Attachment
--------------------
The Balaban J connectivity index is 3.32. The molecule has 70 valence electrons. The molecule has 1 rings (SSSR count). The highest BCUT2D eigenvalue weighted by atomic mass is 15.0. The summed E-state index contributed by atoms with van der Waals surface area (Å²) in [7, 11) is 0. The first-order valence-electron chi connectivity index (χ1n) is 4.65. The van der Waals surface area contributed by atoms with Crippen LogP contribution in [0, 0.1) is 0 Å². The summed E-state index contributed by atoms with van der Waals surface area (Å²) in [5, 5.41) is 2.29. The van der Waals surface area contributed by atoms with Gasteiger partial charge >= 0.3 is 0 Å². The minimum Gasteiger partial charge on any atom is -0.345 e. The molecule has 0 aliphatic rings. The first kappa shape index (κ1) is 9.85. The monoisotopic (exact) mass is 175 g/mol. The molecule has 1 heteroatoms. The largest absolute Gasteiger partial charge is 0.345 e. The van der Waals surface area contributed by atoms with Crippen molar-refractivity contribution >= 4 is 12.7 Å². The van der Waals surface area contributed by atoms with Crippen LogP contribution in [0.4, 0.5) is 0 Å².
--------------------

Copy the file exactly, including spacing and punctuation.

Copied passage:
The Balaban J connectivity index is 3.32. The molecule has 70 valence electrons. The molecule has 1 rings (SSSR count). The highest BCUT2D eigenvalue weighted by atomic mass is 15.0. The summed E-state index contributed by atoms with van der Waals surface area (Å²) in [7, 11) is 0. The first-order valence-electron chi connectivity index (χ1n) is 4.65. The van der Waals surface area contributed by atoms with Crippen LogP contribution in [0, 0.1) is 0 Å². The summed E-state index contributed by atoms with van der Waals surface area (Å²) in [5, 5.41) is 2.29. The van der Waals surface area contributed by atoms with Gasteiger partial charge >= 0.3 is 0 Å². The minimum Gasteiger partial charge on any atom is -0.345 e. The molecule has 0 aliphatic rings. The first kappa shape index (κ1) is 9.85. The monoisotopic (exact) mass is 175 g/mol. The molecule has 1 heteroatoms. The largest absolute Gasteiger partial charge is 0.345 e. The van der Waals surface area contributed by atoms with Crippen molar-refractivity contribution >= 4 is 12.7 Å². The van der Waals surface area contributed by atoms with Crippen LogP contribution in [0.4, 0.5) is 0 Å².